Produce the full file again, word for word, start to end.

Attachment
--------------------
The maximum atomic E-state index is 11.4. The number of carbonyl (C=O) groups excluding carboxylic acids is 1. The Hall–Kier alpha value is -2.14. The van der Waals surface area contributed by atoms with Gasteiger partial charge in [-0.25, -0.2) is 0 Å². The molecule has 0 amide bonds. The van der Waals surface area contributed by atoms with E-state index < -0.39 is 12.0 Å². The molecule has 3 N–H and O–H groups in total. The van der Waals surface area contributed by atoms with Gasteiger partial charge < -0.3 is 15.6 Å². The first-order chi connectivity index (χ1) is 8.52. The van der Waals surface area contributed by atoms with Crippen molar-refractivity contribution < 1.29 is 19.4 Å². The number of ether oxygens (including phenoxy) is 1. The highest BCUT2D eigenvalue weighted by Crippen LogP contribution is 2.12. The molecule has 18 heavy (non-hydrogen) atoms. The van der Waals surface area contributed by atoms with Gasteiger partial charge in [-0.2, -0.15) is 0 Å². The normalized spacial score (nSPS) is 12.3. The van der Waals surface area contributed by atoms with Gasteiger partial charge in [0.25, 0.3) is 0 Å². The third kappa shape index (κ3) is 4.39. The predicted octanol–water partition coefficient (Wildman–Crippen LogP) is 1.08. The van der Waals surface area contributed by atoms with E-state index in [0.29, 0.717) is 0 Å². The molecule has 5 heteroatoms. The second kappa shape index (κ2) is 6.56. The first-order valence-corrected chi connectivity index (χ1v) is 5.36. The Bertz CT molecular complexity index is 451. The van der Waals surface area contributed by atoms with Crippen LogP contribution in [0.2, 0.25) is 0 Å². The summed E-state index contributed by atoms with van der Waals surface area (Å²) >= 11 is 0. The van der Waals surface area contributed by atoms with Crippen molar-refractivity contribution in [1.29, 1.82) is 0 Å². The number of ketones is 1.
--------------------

The maximum atomic E-state index is 11.4. The number of carbonyl (C=O) groups excluding carboxylic acids is 1. The Hall–Kier alpha value is -2.14. The van der Waals surface area contributed by atoms with Gasteiger partial charge in [-0.25, -0.2) is 0 Å². The molecule has 0 amide bonds. The van der Waals surface area contributed by atoms with E-state index < -0.39 is 12.0 Å². The molecule has 3 N–H and O–H groups in total. The van der Waals surface area contributed by atoms with Gasteiger partial charge < -0.3 is 15.6 Å². The first-order chi connectivity index (χ1) is 8.52. The van der Waals surface area contributed by atoms with Crippen molar-refractivity contribution < 1.29 is 19.4 Å². The number of ether oxygens (including phenoxy) is 1. The highest BCUT2D eigenvalue weighted by Crippen LogP contribution is 2.12. The molecule has 18 heavy (non-hydrogen) atoms. The van der Waals surface area contributed by atoms with Gasteiger partial charge in [-0.2, -0.15) is 0 Å². The normalized spacial score (nSPS) is 12.3. The van der Waals surface area contributed by atoms with Gasteiger partial charge in [0.25, 0.3) is 0 Å². The third kappa shape index (κ3) is 4.39. The predicted octanol–water partition coefficient (Wildman–Crippen LogP) is 1.08. The van der Waals surface area contributed by atoms with E-state index in [0.29, 0.717) is 0 Å². The molecule has 5 heteroatoms. The second kappa shape index (κ2) is 6.56. The first-order valence-corrected chi connectivity index (χ1v) is 5.36. The Bertz CT molecular complexity index is 451. The van der Waals surface area contributed by atoms with Crippen LogP contribution in [0.2, 0.25) is 0 Å². The summed E-state index contributed by atoms with van der Waals surface area (Å²) >= 11 is 0. The van der Waals surface area contributed by atoms with Crippen molar-refractivity contribution in [1.29, 1.82) is 0 Å². The number of ketones is 1.